Early Voting Was Up, But Chicago’s Election Day Turnout Was Sluggish. Find the Latest Numbers

Voters cast their ballots on Election Day on Feb. 28. 2023, at Healy Elementary School, 3040 S. Parnell Ave. (WTTW News)Voters cast their ballots on Election Day on Feb. 28. 2023, at Healy Elementary School, 3040 S. Parnell Ave. (WTTW News)

Early voting numbers for Chicago’s municipal election were up this cycle compared to previous years. As the minutes pass Tuesday, will the same enthusiasm translate to polling places on Election Day?

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The mayor, clerk, treasurer, aldermanic and police council races are on the ballot Tuesday. The winners of these races may take some time to sort out, but voters will have to be in line by the time the polling places close at 7 p.m. for their ballot to be counted.

There were 507,852 total ballots cast by 7 p.m. on Tuesday, and the total citywide turnout for voters stood at 32.1%, according to the Chicago Board of Elections. 

“It looks like Election Day turnout has, unfortunately, been pretty sluggish these morning hours, especially when compared to 2019,” Max Bever, director of public information at the Chicago Board of Elections, said Tuesday afternoon. “It looks like we are about 8,000 votes behind each hour.”

The latest numbers from the Chicago Board of Elections show that early and vote-by-mail options are up about 48.2% from the 2019 election. The Chicago municipal election registered 244,580 total early votes by Monday night. Turnout was slightly higher for early in-person early voting than for vote by mail.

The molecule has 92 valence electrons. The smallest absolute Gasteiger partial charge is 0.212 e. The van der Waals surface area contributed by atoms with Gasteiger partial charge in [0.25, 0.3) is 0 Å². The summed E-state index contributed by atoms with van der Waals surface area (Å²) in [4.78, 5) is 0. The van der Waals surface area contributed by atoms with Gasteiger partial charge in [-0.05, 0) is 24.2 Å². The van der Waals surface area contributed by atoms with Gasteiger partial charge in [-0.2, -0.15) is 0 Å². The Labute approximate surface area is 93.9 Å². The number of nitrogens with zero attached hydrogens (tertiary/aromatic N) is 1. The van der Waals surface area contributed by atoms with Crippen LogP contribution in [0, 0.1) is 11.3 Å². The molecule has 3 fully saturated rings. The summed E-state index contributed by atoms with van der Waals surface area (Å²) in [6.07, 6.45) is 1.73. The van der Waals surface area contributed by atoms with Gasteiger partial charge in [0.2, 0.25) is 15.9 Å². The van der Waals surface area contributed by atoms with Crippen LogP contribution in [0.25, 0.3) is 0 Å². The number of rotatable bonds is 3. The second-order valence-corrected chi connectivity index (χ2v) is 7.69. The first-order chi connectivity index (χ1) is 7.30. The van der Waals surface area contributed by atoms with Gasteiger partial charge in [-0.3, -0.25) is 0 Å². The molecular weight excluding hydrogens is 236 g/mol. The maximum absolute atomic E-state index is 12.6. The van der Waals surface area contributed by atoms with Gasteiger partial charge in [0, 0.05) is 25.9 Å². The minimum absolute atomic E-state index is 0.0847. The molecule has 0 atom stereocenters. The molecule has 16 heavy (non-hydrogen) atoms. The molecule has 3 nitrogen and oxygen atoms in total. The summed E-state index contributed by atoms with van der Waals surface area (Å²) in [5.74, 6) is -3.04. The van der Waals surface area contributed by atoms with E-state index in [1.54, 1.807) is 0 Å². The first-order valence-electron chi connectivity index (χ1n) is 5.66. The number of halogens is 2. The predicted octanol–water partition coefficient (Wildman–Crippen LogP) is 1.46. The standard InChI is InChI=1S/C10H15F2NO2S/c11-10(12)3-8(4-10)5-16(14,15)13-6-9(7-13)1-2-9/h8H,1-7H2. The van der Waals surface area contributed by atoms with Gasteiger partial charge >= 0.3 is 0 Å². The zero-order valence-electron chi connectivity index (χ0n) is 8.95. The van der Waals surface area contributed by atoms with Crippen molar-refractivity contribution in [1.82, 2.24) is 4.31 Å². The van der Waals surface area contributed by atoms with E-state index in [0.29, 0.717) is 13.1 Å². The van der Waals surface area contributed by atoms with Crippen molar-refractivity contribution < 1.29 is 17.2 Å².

“It looks like more voters may have made up their minds earlier and may have chosen early voting, but especially vote by mail, to make their choice,” Bever said. He said there were about 100,000 mail ballots outstanding.

The early voting numbers slightly edged the in-person totals at slightly less than 51%. The highest number of both in-person and early votes came from the 19th Ward. That ward had the highest overall turnout figure in a district with the second biggest number of registered voters.

Bever expected eyes to be on the outstanding mail ballots and how they could affect the aldermanic and police council races.

The Chicago Board of Elections identified at least 14 precinct locations that did not open at 6 a.m., including three precincts in the 36th Ward. Officials were not aware of any additional delays. There have been no court orders to keep polling locations open later.

About 51% of all ballots came from voters who were 55 or older, according to figures provided by the Chicago Board of Elections. The last hour of voting was been the busiest, with 28,204 ballots cast.

“This election so far has been driven by older voters, but especially 65 and up,” Bever said. 

The largest early in-person voting figures were from the 19th Ward on the Southwest Side, where incumbent Ald. Matt O’Shea faces off against Mike Cummings and Tim Noonan; and in the 41st Ward on the Northwest Side, where Ald. Anthony Napolitano is running against Paul Struebing.

As of Monday afternoon, 127,729 early in-person votes were cast. The busiest location was the 191 N. Clark Street supersite in the Loop.

The 47th Ward, which includes parts of Lincoln Square, Ravenswood, North Center, Uptown, Andersonville and Lakeview, and the 44th Ward, which includes East Lakeview, Northalsted and Wrigleyville, were the wards with the highest total of vote-by-mail ballots.

The alderpeople in both those wards are running unopposed.

The 47th, 44th and 43rd wards had the highest number of vote-by-mail ballots returned. As of Monday afternoon, 113,318 total vote-by-mail ballots were returned. The overall return rate was 53.5%.

The wards with the highest return rates on vote-by-mail ballots were the 13th, 19th and 41st wards.

Vote-by-mail ballots will need to be postmarked by Tuesday to be counted. March 14 is the last day the Board of Elections will accept a postmarked ballot.

About 0.5% of all returned mail ballots were rejected. 

Unregistered voters can still vote on Election Day at their assigned polling place with two forms of ID, one with their address. Voters can locate their polling place online.

The Chicago Board of Elections operates an Election Central hotline at 312-269-7870. Voters can use it if they need help accessing legal or language services.

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